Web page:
Weather prognosticators predict longer winter

By Dustin Brown

The winter that hardly even began will get a chance to redeem itself with another month and a half of cold weather, the borough’s two furry weather forecasters predicted last weekend.

Flushing Meadows Phil and Corona Kate, the two prairie dogs whose shadow dances have offered weather insight for the past eight years in Queens, stepped timidly into the sunlight a little past 11 a.m. Saturday. Their shadows were not far behind.

“The prairie dogs saw their shadows, which means there will be six more weeks of winter to come,” announced Robin Dalton, director of the Queens Zoo, where dozens of children and their parents gathered for the borough’s eighth annual Groundhog’s Day celebration.

The prediction means Queens residents should brace themselves for cold weather that lasts until mid-March — “which is when winter ends anyway,” then city Parks Commissioner Henry Stern was quick to point out.

The event was one of the last official duties for Stern, who on Monday handed over stewardship of the parks to Adrian Benepe, the new commissioner appointed by Mayor Michael Bloomberg.

Perhaps the prescience of Phil and Kate was just a response to the sudden chill that gripped the city. After a string of unseasonably warm days in a winter that was already considered mild, the temperature dropped to around freezing Saturday morning — just in time for the animals’ dalliance with their shadows.

Borough President Helen Marshall had the honor of tugging a red, white and blue ribbon to open the front door of the prairie dogs’ model home, setting them free to roam an enclosed lawn made of red carpet. Dozens of children pressed their faces against the plexiglass wall, watching the animals twitch their noses, stand on their hind legs and scurry around their small stage.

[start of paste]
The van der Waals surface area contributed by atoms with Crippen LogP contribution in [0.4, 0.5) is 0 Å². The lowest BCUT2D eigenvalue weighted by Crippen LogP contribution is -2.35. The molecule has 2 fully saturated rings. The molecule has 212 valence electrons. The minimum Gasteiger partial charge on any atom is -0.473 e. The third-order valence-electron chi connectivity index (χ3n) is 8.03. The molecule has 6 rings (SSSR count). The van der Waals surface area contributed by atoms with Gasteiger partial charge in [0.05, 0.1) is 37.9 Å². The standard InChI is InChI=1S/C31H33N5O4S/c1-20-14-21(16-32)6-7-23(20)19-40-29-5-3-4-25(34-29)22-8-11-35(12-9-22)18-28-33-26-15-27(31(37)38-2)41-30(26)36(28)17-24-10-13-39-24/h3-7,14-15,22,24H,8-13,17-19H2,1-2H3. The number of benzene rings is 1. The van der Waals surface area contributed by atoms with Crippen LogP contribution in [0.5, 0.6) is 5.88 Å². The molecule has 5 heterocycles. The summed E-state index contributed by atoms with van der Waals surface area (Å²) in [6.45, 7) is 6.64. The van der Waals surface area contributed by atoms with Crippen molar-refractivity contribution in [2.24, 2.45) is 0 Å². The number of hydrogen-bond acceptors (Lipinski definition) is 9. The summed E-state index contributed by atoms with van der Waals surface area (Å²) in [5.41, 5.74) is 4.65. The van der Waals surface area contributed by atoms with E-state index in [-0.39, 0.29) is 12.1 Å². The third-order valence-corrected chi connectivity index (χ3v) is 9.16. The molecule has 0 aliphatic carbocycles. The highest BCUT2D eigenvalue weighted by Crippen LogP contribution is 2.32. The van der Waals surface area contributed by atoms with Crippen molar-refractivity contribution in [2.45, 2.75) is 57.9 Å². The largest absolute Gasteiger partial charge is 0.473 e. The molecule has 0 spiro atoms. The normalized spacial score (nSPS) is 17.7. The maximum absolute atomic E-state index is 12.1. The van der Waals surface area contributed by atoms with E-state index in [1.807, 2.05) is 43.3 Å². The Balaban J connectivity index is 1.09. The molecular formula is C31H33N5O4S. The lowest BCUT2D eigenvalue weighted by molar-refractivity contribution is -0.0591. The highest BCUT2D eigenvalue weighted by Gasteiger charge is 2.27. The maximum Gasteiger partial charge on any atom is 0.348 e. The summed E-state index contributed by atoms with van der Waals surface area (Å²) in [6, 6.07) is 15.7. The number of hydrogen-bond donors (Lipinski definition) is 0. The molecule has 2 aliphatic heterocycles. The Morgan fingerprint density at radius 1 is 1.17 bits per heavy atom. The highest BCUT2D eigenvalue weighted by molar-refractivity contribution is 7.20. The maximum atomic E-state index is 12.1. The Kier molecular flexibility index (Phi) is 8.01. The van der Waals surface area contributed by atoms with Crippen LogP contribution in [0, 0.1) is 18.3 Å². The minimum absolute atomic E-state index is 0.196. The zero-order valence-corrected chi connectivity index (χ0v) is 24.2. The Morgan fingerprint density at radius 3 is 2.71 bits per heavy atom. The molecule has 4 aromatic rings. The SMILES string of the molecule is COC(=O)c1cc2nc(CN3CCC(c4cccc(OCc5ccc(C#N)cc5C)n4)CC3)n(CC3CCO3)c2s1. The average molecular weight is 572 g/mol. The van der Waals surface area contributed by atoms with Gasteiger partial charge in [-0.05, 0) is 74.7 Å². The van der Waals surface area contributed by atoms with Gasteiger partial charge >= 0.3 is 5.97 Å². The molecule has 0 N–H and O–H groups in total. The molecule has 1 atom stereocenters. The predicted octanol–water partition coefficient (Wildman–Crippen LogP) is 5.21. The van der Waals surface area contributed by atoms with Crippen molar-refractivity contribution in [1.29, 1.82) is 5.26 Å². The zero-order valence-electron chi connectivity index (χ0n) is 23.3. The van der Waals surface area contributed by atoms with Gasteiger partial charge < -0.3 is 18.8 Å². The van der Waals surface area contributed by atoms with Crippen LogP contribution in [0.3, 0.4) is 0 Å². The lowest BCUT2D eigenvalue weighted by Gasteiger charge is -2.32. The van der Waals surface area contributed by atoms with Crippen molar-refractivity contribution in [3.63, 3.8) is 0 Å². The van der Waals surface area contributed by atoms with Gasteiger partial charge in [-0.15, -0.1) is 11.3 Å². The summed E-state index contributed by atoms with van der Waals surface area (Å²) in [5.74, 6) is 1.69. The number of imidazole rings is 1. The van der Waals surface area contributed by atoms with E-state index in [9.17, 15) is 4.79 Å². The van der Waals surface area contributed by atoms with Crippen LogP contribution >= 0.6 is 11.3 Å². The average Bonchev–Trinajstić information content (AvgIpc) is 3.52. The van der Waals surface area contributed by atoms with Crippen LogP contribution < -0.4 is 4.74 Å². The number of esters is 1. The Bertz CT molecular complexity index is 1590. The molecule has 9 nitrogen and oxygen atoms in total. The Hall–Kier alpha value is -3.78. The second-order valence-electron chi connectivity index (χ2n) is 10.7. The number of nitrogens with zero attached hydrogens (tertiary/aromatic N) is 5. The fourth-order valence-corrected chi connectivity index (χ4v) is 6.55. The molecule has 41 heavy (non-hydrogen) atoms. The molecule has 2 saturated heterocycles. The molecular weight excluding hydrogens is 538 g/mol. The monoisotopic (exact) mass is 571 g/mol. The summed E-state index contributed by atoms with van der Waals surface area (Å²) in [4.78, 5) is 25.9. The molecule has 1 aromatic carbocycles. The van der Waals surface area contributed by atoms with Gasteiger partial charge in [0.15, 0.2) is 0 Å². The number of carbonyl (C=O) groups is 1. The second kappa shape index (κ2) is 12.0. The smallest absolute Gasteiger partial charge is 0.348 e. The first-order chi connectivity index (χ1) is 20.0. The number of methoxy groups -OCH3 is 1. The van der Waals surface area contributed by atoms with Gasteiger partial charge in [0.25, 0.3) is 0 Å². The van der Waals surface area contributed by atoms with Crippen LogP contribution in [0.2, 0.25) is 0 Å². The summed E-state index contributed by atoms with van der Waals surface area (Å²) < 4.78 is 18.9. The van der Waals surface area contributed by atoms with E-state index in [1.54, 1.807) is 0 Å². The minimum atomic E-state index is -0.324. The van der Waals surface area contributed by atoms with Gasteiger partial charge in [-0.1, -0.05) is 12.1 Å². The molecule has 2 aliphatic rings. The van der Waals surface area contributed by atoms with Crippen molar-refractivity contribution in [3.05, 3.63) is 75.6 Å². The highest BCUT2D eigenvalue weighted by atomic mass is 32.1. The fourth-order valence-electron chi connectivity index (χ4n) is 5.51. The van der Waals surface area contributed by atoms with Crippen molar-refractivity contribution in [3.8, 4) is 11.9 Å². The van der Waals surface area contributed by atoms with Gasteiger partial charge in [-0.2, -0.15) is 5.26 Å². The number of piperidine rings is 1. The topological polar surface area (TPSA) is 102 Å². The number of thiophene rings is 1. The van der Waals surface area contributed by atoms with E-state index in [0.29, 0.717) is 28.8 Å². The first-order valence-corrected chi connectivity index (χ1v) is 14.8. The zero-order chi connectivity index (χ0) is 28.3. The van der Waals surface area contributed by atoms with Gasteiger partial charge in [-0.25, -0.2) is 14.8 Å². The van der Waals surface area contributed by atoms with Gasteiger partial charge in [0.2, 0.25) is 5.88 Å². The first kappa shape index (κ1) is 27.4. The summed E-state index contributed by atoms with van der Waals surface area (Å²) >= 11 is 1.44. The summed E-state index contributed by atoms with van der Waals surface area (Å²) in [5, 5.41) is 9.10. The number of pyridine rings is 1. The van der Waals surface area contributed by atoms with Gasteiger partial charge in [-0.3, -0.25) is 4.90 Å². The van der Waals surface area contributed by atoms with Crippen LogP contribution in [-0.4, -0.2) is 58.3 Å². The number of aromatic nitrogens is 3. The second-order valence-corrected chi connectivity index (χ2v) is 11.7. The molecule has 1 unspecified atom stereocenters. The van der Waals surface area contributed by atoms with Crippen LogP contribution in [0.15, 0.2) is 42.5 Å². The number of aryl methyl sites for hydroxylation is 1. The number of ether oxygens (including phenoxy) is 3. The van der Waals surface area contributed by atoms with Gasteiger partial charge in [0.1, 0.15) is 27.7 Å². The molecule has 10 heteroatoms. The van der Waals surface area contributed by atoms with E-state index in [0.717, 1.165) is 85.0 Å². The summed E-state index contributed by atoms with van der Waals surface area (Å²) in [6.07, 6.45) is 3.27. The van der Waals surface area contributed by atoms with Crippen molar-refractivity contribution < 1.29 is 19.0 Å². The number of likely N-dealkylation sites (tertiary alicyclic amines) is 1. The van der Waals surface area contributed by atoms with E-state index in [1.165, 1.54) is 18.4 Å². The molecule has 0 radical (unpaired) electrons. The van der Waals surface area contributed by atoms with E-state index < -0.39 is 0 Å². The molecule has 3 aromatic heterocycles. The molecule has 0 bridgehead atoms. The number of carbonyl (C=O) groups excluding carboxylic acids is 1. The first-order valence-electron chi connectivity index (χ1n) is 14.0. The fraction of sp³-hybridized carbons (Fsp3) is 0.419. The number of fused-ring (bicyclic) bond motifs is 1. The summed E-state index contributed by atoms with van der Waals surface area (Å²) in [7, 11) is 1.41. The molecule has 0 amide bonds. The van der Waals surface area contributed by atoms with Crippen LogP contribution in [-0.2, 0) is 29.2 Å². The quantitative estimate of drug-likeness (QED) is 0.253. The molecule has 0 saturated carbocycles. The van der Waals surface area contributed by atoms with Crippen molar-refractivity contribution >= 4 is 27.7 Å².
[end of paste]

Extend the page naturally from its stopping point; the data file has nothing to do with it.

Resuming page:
“The prairie dog was sniffing my nose,” said Bobby Gavlik, 8, a third-grader from Connecticut whose father, Queens Zoo Operations Manager Bob Gavlik, designed the model house from which the animals emerged.

Turning to prairie dogs on Groundhog’s Day proved a bit disconcerting for many in attendance, who could not help fumbling to remember what to call them.

Even the borough president had to be prompted, describing the pair as “our very own groundhogs” before correcting herself to say “ground dogs” and finally “prairie dogs.”

“I didn’t know it would be a prairie dog,” said Caroline Kazdan of Fresh Meadows, who arrived late with her children. “That’s kind of funny.”

But using prairie dogs for the centuries-old custom of predicting winter’s end may prove wiser than turning to groundhogs, who are abruptly awakened from hibernation to render their predictions.

Indeed, Mayor Michael Bloomberg said Staten Island Chuck failed to see his shadow early Saturday morning, rendering a decidedly different opinion than Phil and Kate.

“They really don’t have any idea what’s going on,” Dalton said of the groundhogs. “They’re still in a sleepy haze.”

Prairie dogs, on the other hand, linger in underground tunnels during the winter and “come up regularly to check on the weather,” according to Dalton.

They even “get weather forecasts from relatives in the West,” Dalton said with a sincerity that made his improbable claim difficult to dispute.

Although they are now seasoned weather forecasters, Phil and Kate still experienced their share of stage fright, constantly scurrying back toward the shuttered door to their shelter, where bits of food awaited.

Even veteran performers have their weaknesses.

“They like to get back in and nibble,” Bob Gavlik said.

Reach reporter Dustin Brown by e-mail at Timesledger@aol.com or call 229-0300, Ext. 154.

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